Stribild (the Quad) approved in Canada
28 November 2012
On November 26, 2012, Health Canada licensed the sale and use of a new combination of anti-HIV drugs in one pill. This combination has been nicknamed the Quad and will be sold under the brand name Stribild. The combination is a complete treatment regimen; such combinations are called single tablet regimens (STR). Stribild is approved for the treatment of people new to HIV therapy (treatment naïve). Stribild is made by the pharmaceutical company Gilead Sciences.
Stribild is already licensed in the U.S. and approval is pending in the European Union and Australia.
Inside the Quad
The Quad contains four medicines, two of which are new, as follows:
elvitegravir (150 mg) – this new drug belongs to a class of anti-HIV drugs called integrase inhibitors
cobicistat (150 mg) – this new drug is a booster and it does not have anti-HIV activity. Its purpose is to raise and maintain levels of elvitegravir in the blood. Boosters are commonly used in HIV medicine; another example of a booster is the drug ritonavir (Norvir).
The Quad also contains two older anti-HIV medicines that belong to the class commonly called nukes (nucleoside analogues):
tenofovir (300 mg) – a popular anti-HIV drug sold under the brand name Viread and found in several combinations including Truvada, Atripla and Complera
FTC (200 mg) – found in the same combinations as tenofovir
Stribild is taken once daily with food.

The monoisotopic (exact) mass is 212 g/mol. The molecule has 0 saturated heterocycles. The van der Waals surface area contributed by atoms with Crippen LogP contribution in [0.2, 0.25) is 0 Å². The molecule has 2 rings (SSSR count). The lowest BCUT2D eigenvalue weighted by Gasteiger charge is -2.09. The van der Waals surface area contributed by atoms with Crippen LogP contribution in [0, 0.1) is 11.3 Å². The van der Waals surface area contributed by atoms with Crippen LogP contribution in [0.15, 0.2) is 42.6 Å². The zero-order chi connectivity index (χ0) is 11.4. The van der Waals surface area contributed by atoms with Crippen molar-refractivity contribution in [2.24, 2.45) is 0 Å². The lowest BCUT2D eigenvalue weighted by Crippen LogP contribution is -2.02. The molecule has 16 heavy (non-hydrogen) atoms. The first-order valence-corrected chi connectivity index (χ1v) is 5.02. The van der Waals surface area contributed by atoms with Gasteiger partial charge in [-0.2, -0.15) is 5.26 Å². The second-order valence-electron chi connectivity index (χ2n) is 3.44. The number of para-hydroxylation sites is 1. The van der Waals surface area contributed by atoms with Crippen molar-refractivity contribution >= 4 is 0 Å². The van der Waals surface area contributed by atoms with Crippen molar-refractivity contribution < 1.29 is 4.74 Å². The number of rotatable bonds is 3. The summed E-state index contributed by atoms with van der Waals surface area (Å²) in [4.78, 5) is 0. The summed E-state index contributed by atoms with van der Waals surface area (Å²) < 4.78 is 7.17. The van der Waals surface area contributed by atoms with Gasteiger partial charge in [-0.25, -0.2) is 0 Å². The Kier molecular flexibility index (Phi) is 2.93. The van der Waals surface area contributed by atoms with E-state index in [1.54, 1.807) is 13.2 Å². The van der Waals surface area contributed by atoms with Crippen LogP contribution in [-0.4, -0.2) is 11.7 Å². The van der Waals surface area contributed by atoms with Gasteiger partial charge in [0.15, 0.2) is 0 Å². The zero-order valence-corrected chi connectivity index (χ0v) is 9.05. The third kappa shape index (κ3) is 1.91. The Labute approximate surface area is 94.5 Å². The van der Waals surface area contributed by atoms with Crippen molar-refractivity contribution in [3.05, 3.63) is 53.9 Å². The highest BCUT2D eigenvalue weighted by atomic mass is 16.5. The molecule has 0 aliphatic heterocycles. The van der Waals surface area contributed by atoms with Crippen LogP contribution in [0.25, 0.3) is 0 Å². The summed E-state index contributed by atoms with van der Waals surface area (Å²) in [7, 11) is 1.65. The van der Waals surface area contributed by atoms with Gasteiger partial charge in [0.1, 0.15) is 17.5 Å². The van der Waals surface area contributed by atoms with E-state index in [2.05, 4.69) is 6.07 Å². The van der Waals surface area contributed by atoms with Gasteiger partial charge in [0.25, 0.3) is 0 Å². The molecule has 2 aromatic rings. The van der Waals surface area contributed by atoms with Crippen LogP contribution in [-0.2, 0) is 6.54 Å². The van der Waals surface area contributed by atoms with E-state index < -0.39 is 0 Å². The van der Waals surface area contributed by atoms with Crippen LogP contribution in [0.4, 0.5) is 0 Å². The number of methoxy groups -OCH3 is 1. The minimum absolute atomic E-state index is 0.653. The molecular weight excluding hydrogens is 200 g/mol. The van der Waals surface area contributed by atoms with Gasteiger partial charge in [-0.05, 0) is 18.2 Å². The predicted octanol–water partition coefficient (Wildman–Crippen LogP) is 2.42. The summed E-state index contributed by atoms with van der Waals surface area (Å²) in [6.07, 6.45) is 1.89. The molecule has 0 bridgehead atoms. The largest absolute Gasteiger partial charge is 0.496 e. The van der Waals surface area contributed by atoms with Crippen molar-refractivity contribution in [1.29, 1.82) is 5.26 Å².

In clinical trials with treatment-naïve HIV-positive people, the Quad has been very effective in reducing the amount of HIV in the blood (viral load) and raising levels of CD4+ T-cells. Together these changes have resulted in improved health. Researchers have found the Quad to be roughly equivalent in effectiveness to another already licensed STR called Atripla, which consists of a fixed-dose combination of the following drugs:
efavirenz (Sustiva) + tenofovir + FTC
In HIV-positive people who are treatment experienced, researchers found the Quad to be roughly equivalent to a commonly used regimen consisting of the following anti-HIV drugs:
ritonavir + atazanavir (Reyataz) + tenofovir + FTC
In clinical trials, Stribild was generally safe and effective. However, as with any regimen, there are some issues users should be aware of, including the following:
The most common side effects associated with Stribild were nausea and diarrhea. A link to further information about possible side effects and more detailed information from clinical trials appears toward the end of this bulletin.